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Reading from June 16, 2010

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  • cdwelsher@comcast.net
    A Different Place   Don Welsher   July 12, 2006 – It’s 7:30 a.m. My wife Carol and I are at the stable of Warner Outfitters, just outside the townsite of
    Message 1 of 1 , Jun 19, 2010

      A Different Place

       Don Welsher


      July 12, 2006 – It’s 7:30 a.m. My wife Carol and I are at the stable of Warner Outfitters, just outside the townsite of Banff , Alberta , Canada . We're here in the Canadian Rockies to take a six-day horseback trip into the remote backcountry of Banff National Park .  We'll be making a big loop -- about 75 miles, living in tents. No roads, no phones, no plumbing, no electricity.

      We meet our guide, who tells us his name is Kerry. "I'm 41 years old," he says," I know this country well, and I could take you through the backcountry from Banff to Lake Louise and all the way to Jasper. My job is to see that you people are well taken care of and that you have a good time. Kerry says this in a way that makes us like him, and I feel comfortable.  With that, he takes our gear over to a packer who loads it onto mules. The packer and the mule train will travel separately -- we’ll meet him at each camp. Besides Kerry, there are just three of us -- Carol, me, and Diane, a fortyish woman from Dublin , Ireland .

      We meet our horses; mine, a sturdy bay, is named Waylon. Carol’s on a handsome sorrel.  I roll up my yellow slicker, tie it behind my saddle; adjust my stirrups and check Waylon’s cinch. I stuff a couple water bottles into my saddle bags, and I’m set. Kerry takes two mules with us – one is to carry our day gear, the other’s a back-up for emergency. Its tail’s trimmed in a bell, which means it could also be ridden.

      With that, we ride out. Today’s ride will be about ten miles to our first camp, where we’ll spend two nights. We’re soon into the wilderness. Ahead, through the trees, and above me, are endless sky and mountains. Patches of sun dapple the trail and light up a profusion of wildflowers -- Indian paintbrushes of lavender-purple, vermillion-orange, and blood red.

      Everything I see is natural, wild and untouched. This is why I’m here -- my love of horses and of nature; the untouched beauty of the forest: the majesty of the Canadian Rockies; the peaceful change of pace.  It’s doing something unknown, and yes, it’s braving the heights that I still can't handle without some fear.  Speaking of that, I’m drawn to the sound of water, and see that it’s a disturbing 500 feet below me.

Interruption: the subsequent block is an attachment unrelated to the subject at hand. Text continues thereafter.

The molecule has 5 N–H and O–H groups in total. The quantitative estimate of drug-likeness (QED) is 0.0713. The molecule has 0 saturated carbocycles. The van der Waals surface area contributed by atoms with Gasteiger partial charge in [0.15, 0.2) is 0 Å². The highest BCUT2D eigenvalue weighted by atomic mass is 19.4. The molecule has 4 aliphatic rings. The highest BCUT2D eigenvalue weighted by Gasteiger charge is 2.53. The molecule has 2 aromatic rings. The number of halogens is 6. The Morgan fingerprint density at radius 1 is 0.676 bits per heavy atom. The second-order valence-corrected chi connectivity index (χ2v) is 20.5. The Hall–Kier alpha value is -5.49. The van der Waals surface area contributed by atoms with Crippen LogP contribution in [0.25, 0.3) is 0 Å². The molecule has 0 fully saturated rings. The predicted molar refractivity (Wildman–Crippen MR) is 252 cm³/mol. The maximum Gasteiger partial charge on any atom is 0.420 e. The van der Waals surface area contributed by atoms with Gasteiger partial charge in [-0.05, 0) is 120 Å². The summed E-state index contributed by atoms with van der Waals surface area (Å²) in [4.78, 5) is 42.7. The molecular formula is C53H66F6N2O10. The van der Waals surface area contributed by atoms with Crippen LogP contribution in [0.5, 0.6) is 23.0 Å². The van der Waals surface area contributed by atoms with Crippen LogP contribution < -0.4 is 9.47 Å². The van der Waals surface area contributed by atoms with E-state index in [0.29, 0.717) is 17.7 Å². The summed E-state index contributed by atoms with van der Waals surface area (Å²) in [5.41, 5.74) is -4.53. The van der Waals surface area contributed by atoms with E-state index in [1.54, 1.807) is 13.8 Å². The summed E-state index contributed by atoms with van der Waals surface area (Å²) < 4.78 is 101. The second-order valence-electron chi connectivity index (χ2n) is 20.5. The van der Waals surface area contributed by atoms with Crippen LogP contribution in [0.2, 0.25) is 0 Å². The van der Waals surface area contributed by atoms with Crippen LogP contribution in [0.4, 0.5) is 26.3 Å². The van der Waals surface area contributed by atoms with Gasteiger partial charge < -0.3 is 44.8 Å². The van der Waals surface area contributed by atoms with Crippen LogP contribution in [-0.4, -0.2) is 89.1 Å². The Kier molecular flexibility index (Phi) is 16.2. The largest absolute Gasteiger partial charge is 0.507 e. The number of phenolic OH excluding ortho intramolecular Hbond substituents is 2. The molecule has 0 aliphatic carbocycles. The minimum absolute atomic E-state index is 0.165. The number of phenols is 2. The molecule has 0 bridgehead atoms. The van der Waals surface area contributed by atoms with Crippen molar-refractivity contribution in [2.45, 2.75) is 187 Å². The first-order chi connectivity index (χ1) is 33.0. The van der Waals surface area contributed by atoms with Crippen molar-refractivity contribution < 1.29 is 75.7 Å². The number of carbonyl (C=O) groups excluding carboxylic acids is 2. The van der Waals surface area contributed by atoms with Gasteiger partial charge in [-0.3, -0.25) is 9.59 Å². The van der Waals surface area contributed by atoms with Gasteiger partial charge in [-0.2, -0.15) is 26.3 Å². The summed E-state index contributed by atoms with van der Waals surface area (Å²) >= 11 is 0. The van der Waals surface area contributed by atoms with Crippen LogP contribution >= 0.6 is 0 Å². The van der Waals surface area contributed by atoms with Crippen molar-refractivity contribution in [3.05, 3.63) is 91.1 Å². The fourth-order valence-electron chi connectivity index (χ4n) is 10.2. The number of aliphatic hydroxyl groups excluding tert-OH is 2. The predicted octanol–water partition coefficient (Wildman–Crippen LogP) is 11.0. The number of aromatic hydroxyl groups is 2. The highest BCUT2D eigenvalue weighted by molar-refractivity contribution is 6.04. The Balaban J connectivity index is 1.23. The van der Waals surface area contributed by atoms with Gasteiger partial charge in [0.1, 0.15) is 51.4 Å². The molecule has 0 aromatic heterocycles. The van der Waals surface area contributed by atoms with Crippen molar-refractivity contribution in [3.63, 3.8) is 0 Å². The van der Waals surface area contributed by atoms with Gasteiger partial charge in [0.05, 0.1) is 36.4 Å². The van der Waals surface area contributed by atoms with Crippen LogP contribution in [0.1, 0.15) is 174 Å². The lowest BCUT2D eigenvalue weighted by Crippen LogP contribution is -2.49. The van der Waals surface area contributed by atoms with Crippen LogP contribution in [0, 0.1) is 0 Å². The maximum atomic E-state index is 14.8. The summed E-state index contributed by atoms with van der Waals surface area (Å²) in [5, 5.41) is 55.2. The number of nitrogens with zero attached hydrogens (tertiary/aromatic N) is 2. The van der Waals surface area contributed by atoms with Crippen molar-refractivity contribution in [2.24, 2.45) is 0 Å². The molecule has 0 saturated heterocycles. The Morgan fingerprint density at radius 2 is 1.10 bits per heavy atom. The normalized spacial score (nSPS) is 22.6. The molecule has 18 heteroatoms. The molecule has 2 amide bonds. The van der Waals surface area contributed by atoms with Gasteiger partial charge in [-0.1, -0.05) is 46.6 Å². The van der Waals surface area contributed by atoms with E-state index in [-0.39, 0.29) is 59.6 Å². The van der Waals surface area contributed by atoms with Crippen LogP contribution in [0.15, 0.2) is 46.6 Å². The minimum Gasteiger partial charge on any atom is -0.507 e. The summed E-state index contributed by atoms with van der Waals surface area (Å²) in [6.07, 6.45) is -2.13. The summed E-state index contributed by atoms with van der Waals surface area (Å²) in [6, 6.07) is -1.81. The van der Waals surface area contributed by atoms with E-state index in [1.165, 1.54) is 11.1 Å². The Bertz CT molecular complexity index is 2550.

About 5 PM, our camp appears through the trees. There’s a large corral for the mules and horses, and a tent for their tack and feed.  A couple hundred feet away, we find the cook tent, which is big, about 20 by 40 feet.  Inside, there's a kitchen with a propane stove and oven, hot water, tables and benches, and a big iron wood stove. It’s going all the time, so there’s always coffee. Ashley, our camp cook, says if the weather turned really bad we could sleep in here.

      Outside is a long table with wash basins and mirrors, kind of like I remember from Army bivouacs. A spigot of propane-heated hot water pokes out through the cook tent wall. Nearby, tents are spread out in a big circle around a grassy field. Each tent comfortably accommodates two people. We’re in grizzly country, so the whole camp is enclosed with a solar-powered electric fence that’s supposed to keep predators out. Yeah, right. After dinner, we gather around a campfire and get better acquainted. At 10:00 PM, we call it a day even though it still isn’t dark.

      It’s 7:30 a.m. and 42 degrees. The tent has a wooden floor, and we brought self-inflating foam mats, so we slept well. Still, Carol's back is a little stiff this morning. She thinks she's a bit too old for this. Reluctantly, I accept that we’re both on the borderline; in five months, I'll be 70.

      Breakfast is good -- no, it’s great; Canadian bacon, eggs, pancakes, oatmeal, blueberry biscuits and good coffee – plus, a squirrel entertained us in the cook tent.  Brazen little thing. Life in the woods.

      We saddle up and ride out from the corral. For a while, we’re in deep woods and no sun gets down through the trees, so it’s damp underfoot. The woods are silent except for our horses’ hooves pressing softly into the moist, black earth.  The cleansing smell of the morning dew mixes with a hint of pine resin.  Three thousand feet above me patches of early sunlight are working their way down the side of the mountain. It’s good to be alive.